When a Golden Retriever is anxious about something or someone they’ll generally adjust their body language to make themselves appear small. They may crouch low to the floor and tuck their tail close to their body. Their ears may be back or dropped low. 

You’ll notice that they often avoid looking directly at the person/object that is scaring them and instead they may turn their gaze sideways whilst keeping the person/object in their peripheral sight. They may steal small, quick glances towards it. 

Sometimes during this, you may notice your Golden Retriever does what we call a ‘submissive smile’. This is where they pull back their top lip to reveal their top teeth. It can look like similar to a snarl, but along with other submissive behaviour, you should recognise it.

In this instance, it’s your Golden Retriever showing submission. They may also lick their lips and yawn a lot which shows that they are feeling concerned or worried.

Snarling in Aggression or Warning

Your Golden Retriever might be snarling aggressively. This can be directed at another dog, animal, or person if they feel scared or see something they perceive to be threatening.

Some dogs will snarl or growl at something specific – like if they see horses, when the mail carrier goes past, or if they find men with beards to be threatening (weird, but common). You’ll likely see them react every time they come across this specific thing.

A snarl can also be a warning to back off. It’s your Golden Retriever alerting you to the fact that they’re not happy and is the first step in communicating those feelings. This can end up progressing to lunging, biting, and more. 

Other Reasons Why a Dog Might Snarl

There are a bunch of other reasons why your dog might be snarling. What might be the reason today, could be totally different next time they snarl.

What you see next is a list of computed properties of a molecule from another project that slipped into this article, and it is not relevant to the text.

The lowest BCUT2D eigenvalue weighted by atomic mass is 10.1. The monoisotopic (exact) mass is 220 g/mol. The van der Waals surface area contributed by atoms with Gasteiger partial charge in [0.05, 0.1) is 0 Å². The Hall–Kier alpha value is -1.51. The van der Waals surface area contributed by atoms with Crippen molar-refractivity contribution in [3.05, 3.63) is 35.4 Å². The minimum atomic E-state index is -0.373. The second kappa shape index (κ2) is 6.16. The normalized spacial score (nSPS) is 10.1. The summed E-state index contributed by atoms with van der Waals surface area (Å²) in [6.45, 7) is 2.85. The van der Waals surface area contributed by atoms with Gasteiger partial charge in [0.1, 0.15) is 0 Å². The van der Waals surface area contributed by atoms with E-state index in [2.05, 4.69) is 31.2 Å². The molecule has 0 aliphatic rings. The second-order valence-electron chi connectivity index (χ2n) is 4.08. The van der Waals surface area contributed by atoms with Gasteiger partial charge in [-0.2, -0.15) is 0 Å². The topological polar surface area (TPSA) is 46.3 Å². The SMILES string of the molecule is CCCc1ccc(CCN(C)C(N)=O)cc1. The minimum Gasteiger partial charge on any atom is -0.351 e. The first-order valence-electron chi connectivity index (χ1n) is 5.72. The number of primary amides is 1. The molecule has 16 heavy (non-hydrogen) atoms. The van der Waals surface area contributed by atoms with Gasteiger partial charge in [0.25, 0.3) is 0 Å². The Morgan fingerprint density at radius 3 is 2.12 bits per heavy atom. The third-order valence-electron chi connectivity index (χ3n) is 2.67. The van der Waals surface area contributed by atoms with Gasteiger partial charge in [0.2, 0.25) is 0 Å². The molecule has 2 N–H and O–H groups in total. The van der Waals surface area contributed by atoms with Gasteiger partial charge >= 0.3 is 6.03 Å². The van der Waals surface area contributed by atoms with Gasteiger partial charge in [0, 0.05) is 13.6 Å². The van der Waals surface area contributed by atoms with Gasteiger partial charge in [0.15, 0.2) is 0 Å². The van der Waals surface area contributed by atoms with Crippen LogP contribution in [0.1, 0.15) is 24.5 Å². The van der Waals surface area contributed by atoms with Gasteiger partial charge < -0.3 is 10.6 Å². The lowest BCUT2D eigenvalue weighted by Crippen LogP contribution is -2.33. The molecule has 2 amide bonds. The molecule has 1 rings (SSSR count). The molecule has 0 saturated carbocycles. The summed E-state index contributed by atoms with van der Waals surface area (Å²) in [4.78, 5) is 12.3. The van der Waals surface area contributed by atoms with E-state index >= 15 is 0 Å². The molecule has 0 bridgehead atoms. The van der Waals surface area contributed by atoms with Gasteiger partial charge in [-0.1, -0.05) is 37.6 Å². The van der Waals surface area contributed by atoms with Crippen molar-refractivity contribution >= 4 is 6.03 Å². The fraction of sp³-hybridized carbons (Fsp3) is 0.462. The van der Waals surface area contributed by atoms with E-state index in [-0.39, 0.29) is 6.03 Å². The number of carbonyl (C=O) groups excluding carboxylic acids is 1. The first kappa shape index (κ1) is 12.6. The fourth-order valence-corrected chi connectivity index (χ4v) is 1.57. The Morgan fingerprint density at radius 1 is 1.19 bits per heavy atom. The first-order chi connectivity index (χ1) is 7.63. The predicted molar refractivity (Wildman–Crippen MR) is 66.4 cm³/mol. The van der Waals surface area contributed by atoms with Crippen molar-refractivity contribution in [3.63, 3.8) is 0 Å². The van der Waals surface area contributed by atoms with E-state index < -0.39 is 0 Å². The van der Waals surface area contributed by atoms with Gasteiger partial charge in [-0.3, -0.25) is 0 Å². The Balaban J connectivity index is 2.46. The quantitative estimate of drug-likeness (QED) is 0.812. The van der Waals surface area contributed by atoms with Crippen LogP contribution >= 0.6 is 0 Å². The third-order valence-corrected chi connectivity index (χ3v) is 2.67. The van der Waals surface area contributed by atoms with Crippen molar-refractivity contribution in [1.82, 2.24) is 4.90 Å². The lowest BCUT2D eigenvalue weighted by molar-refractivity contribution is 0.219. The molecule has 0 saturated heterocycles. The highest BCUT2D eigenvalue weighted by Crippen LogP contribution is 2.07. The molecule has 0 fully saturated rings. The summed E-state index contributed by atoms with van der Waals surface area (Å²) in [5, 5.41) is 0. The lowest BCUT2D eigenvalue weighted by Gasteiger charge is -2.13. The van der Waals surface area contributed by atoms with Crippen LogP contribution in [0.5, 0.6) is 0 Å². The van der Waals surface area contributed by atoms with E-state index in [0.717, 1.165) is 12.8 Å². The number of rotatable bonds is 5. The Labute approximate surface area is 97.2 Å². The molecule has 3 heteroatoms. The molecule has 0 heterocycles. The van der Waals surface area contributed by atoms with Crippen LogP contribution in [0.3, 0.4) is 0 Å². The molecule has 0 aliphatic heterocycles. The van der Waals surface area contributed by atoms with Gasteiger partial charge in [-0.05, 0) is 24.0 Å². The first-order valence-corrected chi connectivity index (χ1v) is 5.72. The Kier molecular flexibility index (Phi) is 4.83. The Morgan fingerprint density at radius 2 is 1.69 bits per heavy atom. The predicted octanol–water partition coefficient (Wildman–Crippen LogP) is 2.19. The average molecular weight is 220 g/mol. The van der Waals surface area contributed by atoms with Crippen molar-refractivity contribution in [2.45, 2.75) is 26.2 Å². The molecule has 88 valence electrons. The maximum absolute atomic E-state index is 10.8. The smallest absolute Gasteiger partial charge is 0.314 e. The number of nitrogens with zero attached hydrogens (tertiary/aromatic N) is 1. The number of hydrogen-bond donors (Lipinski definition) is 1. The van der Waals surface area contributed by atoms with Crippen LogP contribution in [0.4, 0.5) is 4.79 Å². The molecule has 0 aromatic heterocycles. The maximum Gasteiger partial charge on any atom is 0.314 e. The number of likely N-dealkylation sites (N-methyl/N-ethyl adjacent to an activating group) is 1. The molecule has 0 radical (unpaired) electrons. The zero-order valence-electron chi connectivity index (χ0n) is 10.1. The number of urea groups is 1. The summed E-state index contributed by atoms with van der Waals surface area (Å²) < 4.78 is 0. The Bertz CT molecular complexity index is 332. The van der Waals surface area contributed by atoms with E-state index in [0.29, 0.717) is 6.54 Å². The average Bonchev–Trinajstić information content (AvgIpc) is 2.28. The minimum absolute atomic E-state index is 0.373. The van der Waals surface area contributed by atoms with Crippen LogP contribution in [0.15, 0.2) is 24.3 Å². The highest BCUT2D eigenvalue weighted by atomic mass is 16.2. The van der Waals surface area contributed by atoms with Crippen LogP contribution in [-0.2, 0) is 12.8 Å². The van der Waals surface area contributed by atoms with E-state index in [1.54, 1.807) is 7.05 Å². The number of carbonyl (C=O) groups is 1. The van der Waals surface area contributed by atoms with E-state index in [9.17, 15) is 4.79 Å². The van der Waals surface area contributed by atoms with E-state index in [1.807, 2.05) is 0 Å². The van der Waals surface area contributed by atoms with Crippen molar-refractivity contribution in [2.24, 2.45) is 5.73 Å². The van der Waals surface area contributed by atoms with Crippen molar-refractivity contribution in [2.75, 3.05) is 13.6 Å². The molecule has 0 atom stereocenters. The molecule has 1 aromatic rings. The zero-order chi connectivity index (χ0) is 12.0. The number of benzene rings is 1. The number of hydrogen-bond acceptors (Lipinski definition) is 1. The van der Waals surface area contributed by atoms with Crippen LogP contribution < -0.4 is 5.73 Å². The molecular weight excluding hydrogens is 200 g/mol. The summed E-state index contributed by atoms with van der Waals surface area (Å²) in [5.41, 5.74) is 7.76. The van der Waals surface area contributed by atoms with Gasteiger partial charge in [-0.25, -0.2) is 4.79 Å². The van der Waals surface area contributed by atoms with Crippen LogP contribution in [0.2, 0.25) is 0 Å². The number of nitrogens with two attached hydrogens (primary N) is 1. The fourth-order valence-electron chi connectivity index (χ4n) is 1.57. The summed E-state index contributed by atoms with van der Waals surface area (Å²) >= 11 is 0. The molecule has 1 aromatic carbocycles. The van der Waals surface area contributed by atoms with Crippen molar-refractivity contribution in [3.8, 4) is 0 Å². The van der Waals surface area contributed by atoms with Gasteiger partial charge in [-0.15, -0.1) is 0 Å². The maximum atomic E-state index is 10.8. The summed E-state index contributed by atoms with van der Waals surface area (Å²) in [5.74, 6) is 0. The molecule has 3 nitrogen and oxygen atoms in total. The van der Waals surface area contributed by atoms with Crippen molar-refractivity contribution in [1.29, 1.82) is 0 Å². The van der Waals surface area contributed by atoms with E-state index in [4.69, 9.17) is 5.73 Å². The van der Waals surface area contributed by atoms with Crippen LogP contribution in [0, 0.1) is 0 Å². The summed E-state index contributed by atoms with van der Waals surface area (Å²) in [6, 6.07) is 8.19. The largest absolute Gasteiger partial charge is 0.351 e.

Your Golden Retriever might snarl because of:

  • Pain: If this behaviour occurs suddenly and seems out of character then you should check in with a vet to rule out a medical cause. This could be from an injury or internal issue where your Golden knows something is wrong and lashes out.
  • Food aggression: This is behaviour that some dogs develop during meal times. It’s important to address it as early as possible – otherwise, it can escalate and lead to biting and further aggression anytime there’s food around.
  • Possessive behaviour: Your dog might become possessive over toys and/ or people. They’ll resist sharing and might snarl in warning if someone interferes with or goes near what they consider their property. A possessive dog might guard the person or item and will likely be vocal in warning others away.
  • Emotional response: A dog who has been treated badly or abused in the past might have fear aggression. They expect the worst and might respond with snarling if they’re in a similar situation. 

The snarled warning could turn into something physical if the Golden Retriever continues to feel threatened. To learn more about Golden Retriever’s biting, check out this post.